The Return of Diplomacy?
Trump 2.0: What Can We Expect from US Foreign Policy after the Elections?

What might US foreign policy look like during Donald Trump's second term? It is obvious that the American president will act in American interests. Despite the arguments that Trump will end the Ukrainian crisis within 24 hours, that the Democrats and Joe Biden are on the wrong path, the last thing Trump will be ready to do is to abandon any foreign policy instrument that is useful for the United States, as it is Ukraine.

Ukraine is a large investment of American resources, attention, energy, symbolic capital, which the United States will not allow to immediately “collapse” without exchanging it for something valuable, even more valuable. Can the United States offer Russia anything in this trade? I highly doubt it. Unfortunately, Donald Trump's first term showed that there was little platform for deep and meaningful negotiations that would produce lasting results. I am particularly convinced of this because there is no guarantee that any agreement with a possible future Trump administration will survive the end of that administration. We've seen this in some other major foreign policy situations in the past. 

An article published in Foreign Affairs by former Trump national security adviser Robert O'Brien lifts the curtain on the possible thinking of the Republican White House team in 2025. The article does not give a particularly prominent place to Russia; China is described in greater detail with grotesque embellishments, as well as the situation in the Middle East with a central focus on Iran. In this context, Ukraine and Russia account for a tenth of the attention that Beijing and Tehran get.
The Return of Diplomacy?
Structural Confrontation: Why the Conflict Between Russia and the US Will Persist Beyond the Ukraine Crisis
Andrey Sushentsov
It is essential to view the current state of Russian-American relations as a prolonged standoff that is likely to continue even after the US realises that Ukraine is no longer a significant instrument in its foreign policy. Rather, the US will likely shift its focus to another country that is willing to sacrifice its interests and act as a frontline state in the confrontation with Russia, writes Andrey Sushentsov, Programme Director of the Valdai Discussion Club.

Apparently, this is the least developed part of the foreign policy program of the team that may come to the White House with Trump. However, the article contains a truly sobering passage: “Trump would continue to supply lethal aid to Ukraine at the expense of European countries and at the same time maintain room for maneuver in diplomatic relations with Russia, unsettling Moscow with its unpredictability... If Europe wants to show, that it is serious about defending Ukraine, it should immediately admit the country into the EU, abandoning the standard bureaucratic accession procedure. Such a step would send a strong signal to Putin: the West will not cede Ukraine to Russia.”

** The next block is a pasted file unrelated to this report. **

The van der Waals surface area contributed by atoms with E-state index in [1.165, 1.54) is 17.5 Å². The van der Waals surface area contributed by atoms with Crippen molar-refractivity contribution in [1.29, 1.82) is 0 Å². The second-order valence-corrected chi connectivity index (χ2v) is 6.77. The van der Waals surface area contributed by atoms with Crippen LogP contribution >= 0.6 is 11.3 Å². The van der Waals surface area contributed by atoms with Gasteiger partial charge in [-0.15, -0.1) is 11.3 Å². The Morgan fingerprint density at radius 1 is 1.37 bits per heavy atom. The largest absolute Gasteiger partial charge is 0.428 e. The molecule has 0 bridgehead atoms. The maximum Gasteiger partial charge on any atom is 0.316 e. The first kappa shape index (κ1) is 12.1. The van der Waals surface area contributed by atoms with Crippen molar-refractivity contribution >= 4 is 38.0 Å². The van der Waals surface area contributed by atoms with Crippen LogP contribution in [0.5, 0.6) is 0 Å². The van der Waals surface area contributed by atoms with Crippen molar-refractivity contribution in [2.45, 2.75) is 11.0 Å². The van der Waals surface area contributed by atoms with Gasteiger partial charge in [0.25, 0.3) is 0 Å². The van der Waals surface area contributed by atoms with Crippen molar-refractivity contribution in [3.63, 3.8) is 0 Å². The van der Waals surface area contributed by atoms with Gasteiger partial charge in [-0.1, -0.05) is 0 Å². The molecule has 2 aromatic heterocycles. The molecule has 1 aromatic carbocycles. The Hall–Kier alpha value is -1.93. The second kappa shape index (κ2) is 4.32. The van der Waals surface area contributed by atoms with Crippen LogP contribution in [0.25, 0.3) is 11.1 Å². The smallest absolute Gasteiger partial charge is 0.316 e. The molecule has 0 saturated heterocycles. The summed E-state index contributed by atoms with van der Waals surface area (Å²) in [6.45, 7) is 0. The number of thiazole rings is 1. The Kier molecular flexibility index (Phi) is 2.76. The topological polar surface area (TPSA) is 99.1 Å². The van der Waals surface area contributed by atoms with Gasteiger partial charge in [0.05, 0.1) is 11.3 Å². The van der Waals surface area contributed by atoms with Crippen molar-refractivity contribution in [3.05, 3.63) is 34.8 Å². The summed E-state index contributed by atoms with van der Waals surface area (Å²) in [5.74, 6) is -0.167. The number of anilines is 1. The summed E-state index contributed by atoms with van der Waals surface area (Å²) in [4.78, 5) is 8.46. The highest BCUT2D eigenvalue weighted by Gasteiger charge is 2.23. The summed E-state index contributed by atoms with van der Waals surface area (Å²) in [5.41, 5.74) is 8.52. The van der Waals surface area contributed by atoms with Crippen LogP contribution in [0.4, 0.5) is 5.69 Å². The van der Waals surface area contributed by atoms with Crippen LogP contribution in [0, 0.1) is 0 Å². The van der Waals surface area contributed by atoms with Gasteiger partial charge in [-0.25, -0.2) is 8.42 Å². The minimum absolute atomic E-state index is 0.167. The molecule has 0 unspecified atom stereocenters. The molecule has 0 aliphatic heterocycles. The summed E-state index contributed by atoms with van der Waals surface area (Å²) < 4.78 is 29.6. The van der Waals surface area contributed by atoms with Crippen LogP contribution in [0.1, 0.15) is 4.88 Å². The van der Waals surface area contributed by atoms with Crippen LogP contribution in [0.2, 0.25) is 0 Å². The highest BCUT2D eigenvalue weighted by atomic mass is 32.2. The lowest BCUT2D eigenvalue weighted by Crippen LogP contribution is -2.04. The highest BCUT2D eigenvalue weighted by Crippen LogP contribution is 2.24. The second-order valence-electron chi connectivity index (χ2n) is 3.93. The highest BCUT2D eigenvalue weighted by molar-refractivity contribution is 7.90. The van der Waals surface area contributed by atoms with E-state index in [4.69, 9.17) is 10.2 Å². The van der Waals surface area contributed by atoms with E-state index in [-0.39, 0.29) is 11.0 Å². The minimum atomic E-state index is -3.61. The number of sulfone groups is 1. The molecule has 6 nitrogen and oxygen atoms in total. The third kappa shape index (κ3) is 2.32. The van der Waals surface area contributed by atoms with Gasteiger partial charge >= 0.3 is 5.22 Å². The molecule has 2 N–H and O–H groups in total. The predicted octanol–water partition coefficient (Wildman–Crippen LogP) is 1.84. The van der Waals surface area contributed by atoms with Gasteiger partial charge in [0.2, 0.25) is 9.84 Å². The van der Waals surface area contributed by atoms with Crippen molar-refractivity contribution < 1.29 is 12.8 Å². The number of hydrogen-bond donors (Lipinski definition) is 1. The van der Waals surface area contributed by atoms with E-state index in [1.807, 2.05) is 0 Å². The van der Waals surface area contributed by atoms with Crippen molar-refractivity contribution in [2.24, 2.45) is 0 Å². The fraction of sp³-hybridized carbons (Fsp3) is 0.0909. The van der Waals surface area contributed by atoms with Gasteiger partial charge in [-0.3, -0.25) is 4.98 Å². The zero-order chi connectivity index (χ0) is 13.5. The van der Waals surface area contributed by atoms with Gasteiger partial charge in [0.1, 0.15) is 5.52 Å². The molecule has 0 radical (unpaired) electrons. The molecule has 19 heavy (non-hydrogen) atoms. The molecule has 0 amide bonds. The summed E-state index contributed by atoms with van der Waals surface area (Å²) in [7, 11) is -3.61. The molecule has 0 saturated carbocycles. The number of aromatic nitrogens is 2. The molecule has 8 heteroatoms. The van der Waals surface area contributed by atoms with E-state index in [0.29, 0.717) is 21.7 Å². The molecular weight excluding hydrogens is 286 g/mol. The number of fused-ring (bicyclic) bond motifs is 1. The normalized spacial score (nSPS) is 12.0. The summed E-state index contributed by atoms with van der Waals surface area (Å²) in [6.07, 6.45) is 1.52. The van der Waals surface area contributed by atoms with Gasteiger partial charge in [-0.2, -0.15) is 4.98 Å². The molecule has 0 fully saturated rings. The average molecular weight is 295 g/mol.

I doubt that American foreign policy interests in this crisis can imply an unconditional surrender of positions now concentrated not only in Ukraine, but throughout the entire circuit of allies that support Ukraine, supplies it with finances, weapons, intelligence data, trains Ukrainian military personnel, transfers from their own arsenals are sometimes the latest types of valuable weapons.

This large support group may put under question the wisdom of its investment in the multi-year Ukrainian project if Washington changes its position in this crisis.

For this reason, I almost rule out that Trump will be ready to take decisive steps in favor of Russian interests.

I believe that Russia's interest is rooted in the disruption of the American foreign policy process in the upcoming presidential election. This could happen as a result of the victory of one of the candidates, the purity of which surely will be doubted by a large number of voters, and the establishment will feel quite vulnerable. Or the elections will not give a definite result and the counting of votes will be delayed, as we saw in 2000, when the Supreme Court ultimately determined the winner. All scenarios will be for American allies - for the large group of countries that have signed up as participants in the Ukrainian crisis, a symptom that the disorganisation of the American political process threatens not only American goals and interests in different parts of the world, but also the main asset that the United States still possess, in the eyes of their allies, an asset of trust. Many actions of US allies are not described by common sense and logic: they are based on trust. They believe that the United States knows better how to behave in these conditions, what resources need to be spent on achieving a strategic goal, how long this campaign can be. If the U.S. elections give a result that suddenly creates confusion, then the key thing will suffer - trust. I believe that if  Russia can influence this, then it is reasonable to think about it.
Modern Diplomacy
Would The Ukraine Crisis be Limited to Ukraine’s Territory?
Andrey Sushentsov
What are the prospects of the current ever-escalating crisis? While historical events are often characterised as continuous experiments, a resemblance can be observed between the Korean War and the ongoing crisis. The Korean War involved a significant deployment of American forces, resulting in substantial casualties with approximately 40,000 deaths. Notably, other allies were involved, with China and the Soviet Union supporting the North Korean side.
Views expressed are of individual Members and Contributors, rather than the Club's, unless explicitly stated otherwise.